Bryan drove to Larson Steel’s fabrication shop in Gilroy and met with William Zapeda to go over the measurements they took on Friday, March 19, prior to fabrication of the W8x18 steel beam.  They went over each of the measurements, noting one key area where Bryan needs to confirm with the lead framer from Earth Bound Homes, Francisco Espinoz.

William and Bryan went in the yard and reviewed the actual W8x18 steel beam and measured it.  The beam was a beautiful blue color, which is exactly what we would like the exposed steel beams and two steel columns to look like.

Finding Curb Damage in Los Gatos

The City of Monte Sereno requested that we have three 1-1/2 inch pipes carrying our excess water from our underground cistern to the curb on Winchester Boulevard, where it would then flow into the storm drain.  The engineers from the Town of Los Gatos did not like this design and requested that we connect our underground cistern with an 8-inch pipe connecting directly to the back of the storm drain.

They cited potential damage and maintenance issues as the reasons for requesting this change.  Today, Bryan saw a location where the 1-1/2 inch drain went though a concrete curb and had subsequent cracking and damage. 

Now, we can appreciate the request for a direct connection.

ArchiCAD rendering showing the W8x18 steel beam and the lower-level SIP roof.

ArchiCAD rendering showing the W8x18 steel beam and the lower-level SIP roof.

ArchiCAD rendering showing steel beam and posts supporting the upper-level flat roof structure.

ArchiCAD rendering showing steel beam and posts supporting the upper-level flat roof structure.

Mid-level flat roof at the back of the house.  This is where the three sliding glass panel doors will be located, which will go into a pocket behind the exposed concrete feature wall at the left of this photo (the Dining Room wall).

Mid-level flat roof at the back of the house. This is where the three sliding glass panel doors will be located, which will go into a pocket behind the exposed concrete feature wall at the left of this photo (the Dining Room wall).

View from the middle of swimming pool to the front door, showing the mid-level SIP roof that was assembled yesterday.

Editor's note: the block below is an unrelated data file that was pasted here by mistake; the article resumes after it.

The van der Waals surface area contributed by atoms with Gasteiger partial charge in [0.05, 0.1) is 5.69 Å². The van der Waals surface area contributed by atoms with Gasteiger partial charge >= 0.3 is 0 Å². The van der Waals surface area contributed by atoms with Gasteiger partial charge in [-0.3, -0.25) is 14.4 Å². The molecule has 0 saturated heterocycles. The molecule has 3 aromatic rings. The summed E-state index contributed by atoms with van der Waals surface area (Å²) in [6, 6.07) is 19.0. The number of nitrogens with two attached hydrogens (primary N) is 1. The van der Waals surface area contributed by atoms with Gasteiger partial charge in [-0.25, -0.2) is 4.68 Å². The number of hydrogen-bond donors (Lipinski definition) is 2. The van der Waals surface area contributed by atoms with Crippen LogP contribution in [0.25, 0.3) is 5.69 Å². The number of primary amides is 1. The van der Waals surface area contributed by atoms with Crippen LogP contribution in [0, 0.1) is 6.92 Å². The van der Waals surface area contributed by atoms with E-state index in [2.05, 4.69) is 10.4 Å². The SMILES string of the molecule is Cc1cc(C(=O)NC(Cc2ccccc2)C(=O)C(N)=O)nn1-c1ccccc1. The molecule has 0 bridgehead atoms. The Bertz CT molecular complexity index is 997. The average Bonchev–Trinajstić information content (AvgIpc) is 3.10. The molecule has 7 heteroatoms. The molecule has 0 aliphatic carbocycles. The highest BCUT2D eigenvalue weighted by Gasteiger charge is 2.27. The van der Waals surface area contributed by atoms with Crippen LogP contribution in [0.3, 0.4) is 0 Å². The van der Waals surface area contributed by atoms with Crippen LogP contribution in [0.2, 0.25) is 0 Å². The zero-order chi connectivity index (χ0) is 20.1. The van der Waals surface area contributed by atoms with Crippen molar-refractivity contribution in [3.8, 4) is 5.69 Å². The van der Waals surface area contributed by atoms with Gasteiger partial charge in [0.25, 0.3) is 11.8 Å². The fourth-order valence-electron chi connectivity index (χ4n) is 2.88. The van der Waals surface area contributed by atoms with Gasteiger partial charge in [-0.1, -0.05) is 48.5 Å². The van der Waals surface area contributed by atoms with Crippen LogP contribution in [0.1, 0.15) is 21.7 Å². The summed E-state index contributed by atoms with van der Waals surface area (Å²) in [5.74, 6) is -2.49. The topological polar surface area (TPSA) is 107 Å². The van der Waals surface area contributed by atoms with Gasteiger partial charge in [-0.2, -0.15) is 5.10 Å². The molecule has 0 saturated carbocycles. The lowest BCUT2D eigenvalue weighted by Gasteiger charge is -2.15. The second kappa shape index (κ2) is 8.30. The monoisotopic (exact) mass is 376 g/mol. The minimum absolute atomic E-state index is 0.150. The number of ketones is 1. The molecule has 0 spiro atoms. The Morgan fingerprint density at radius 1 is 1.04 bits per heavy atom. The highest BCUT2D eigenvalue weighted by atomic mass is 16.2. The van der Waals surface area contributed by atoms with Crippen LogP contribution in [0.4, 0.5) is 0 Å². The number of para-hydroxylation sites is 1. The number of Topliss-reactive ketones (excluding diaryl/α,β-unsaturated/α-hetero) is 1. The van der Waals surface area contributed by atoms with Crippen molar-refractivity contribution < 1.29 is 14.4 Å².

View from the middle of swimming pool to the front door, showing the mid-level SIP roof that was assembled yesterday.

Thien Doan, from Duquette Engineering, on the lower-flat roof over the Garage.

Thien Doan, from Duquette Engineering, on the lower-flat roof over the Garage.

View of Master Study and Master Bedroom showing completed 2x4 wall under 6x10 beam in Foyer and pony walls ready to receive the posts and ridge beams to support the SIP gable roof.

View of Master Study and Master Bedroom showing completed 2x4 wall under 6x10 beam in Foyer and pony walls ready to receive the posts and ridge beams to support the SIP gable roof.

Thien taking photos of the SIP roof structure.

Thien taking photos of the SIP roof structure.

Simpson Strong Tie HTT22 connecting the 6x6 post to the hollow core concrete panels.  Solid.

Simpson Strong Tie HTT22 connecting the 6x6 post to the hollow core concrete panels. Solid.

LPT4s in the Master Bedroom, reinforcing the SIP walls to the 6x10 flush beams in the SIP roof structure.

LPT4s in the Master Bedroom, reinforcing the SIP walls to the 6x10 flush beams in the SIP roof structure.

Exposed feature concrete wall at the back of the house, showing the space for the pocket that will hold the three sliding glass panels.  Note that we will be adding a drop beam under the mid-level flat roof.

Exposed feature concrete wall at the back of the house, showing the space for the pocket that will hold the three sliding glass panels. Note that we will be adding a drop beam under the mid-level flat roof.

Measuring the profile of the W8x18 steel beam in Larson Steel's yard in Gilroy.

Measuring the profile of the W8x18 steel beam in Larson Steel's yard in Gilroy

The W8x18 beam is 5-1/4 inches wide.

The W8x18 beam is 5-1/4 inches wide.

We like the blue color of the steel and are considering having all of the exposed structural steel in the house finished in gun-metal steel blue.

We like the blue color of the steel and are considering having all of the exposed structural steel in the house finished in gun-metal steel blue.

Concrete curb in Los Gatos, showing damage caused by the 1-1/2 inch pipe going through the curb.

Concrete curb in Los Gatos, showing damage caused by the 1-1/2 inch pipe going through the curb.

At the end of each day, Jo-Anne does her best to drop by and review our progress.  With the longer days and the time change, it is easier for her to do so.  And, it is always good to see her smiling!

At the end of each day, Jo-Anne does her best to drop by and review our progress. With the longer days and the time change, it is easier for her to do so. And, it is always good to see her smiling!